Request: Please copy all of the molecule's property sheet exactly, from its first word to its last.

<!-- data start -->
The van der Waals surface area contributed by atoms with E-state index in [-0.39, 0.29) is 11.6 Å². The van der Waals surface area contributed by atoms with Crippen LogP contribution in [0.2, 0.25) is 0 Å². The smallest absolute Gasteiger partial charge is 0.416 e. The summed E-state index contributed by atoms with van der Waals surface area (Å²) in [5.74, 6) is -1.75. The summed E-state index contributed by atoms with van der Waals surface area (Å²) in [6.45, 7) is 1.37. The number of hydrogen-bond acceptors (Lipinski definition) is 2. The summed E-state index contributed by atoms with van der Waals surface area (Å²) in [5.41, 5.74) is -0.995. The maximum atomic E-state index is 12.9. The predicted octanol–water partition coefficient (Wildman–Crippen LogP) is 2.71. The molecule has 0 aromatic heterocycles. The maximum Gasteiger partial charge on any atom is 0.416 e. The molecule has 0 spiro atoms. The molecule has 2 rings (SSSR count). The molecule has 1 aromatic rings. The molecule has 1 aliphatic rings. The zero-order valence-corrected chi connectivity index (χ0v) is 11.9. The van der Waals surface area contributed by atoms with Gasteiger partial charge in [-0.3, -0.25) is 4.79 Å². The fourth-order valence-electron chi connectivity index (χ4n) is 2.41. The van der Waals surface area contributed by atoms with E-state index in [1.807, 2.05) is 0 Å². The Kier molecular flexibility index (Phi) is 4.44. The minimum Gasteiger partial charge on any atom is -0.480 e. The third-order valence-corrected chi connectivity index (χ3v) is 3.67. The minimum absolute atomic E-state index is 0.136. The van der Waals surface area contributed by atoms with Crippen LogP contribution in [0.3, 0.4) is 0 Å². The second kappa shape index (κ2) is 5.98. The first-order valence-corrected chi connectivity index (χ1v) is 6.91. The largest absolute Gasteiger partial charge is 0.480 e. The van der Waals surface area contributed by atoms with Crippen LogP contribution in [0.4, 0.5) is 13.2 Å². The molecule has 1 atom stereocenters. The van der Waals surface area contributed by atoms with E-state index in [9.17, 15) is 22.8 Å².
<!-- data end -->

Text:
The van der Waals surface area contributed by atoms with E-state index in [-0.39, 0.29) is 11.6 Å². The van der Waals surface area contributed by atoms with Crippen LogP contribution in [0.2, 0.25) is 0 Å². The smallest absolute Gasteiger partial charge is 0.416 e. The summed E-state index contributed by atoms with van der Waals surface area (Å²) in [5.74, 6) is -1.75. The summed E-state index contributed by atoms with van der Waals surface area (Å²) in [6.45, 7) is 1.37. The number of hydrogen-bond acceptors (Lipinski definition) is 2. The summed E-state index contributed by atoms with van der Waals surface area (Å²) in [5.41, 5.74) is -0.995. The maximum atomic E-state index is 12.9. The predicted octanol–water partition coefficient (Wildman–Crippen LogP) is 2.71. The molecule has 0 aromatic heterocycles. The maximum Gasteiger partial charge on any atom is 0.416 e. The molecule has 0 spiro atoms. The molecule has 2 rings (SSSR count). The molecule has 1 aromatic rings. The molecule has 1 aliphatic rings. The zero-order valence-corrected chi connectivity index (χ0v) is 11.9. The van der Waals surface area contributed by atoms with Gasteiger partial charge in [-0.3, -0.25) is 4.79 Å². The fourth-order valence-electron chi connectivity index (χ4n) is 2.41. The van der Waals surface area contributed by atoms with E-state index in [1.807, 2.05) is 0 Å². The Kier molecular flexibility index (Phi) is 4.44. The minimum Gasteiger partial charge on any atom is -0.480 e. The third-order valence-corrected chi connectivity index (χ3v) is 3.67. The minimum absolute atomic E-state index is 0.136. The van der Waals surface area contributed by atoms with Crippen LogP contribution in [0.3, 0.4) is 0 Å². The second kappa shape index (κ2) is 5.98. The first-order valence-corrected chi connectivity index (χ1v) is 6.91. The largest absolute Gasteiger partial charge is 0.480 e. The van der Waals surface area contributed by atoms with Crippen LogP contribution in [0.4, 0.5) is 13.2 Å². The molecule has 1 atom stereocenters. The van der Waals surface area contributed by atoms with E-state index in [9.17, 15) is 22.8 Å².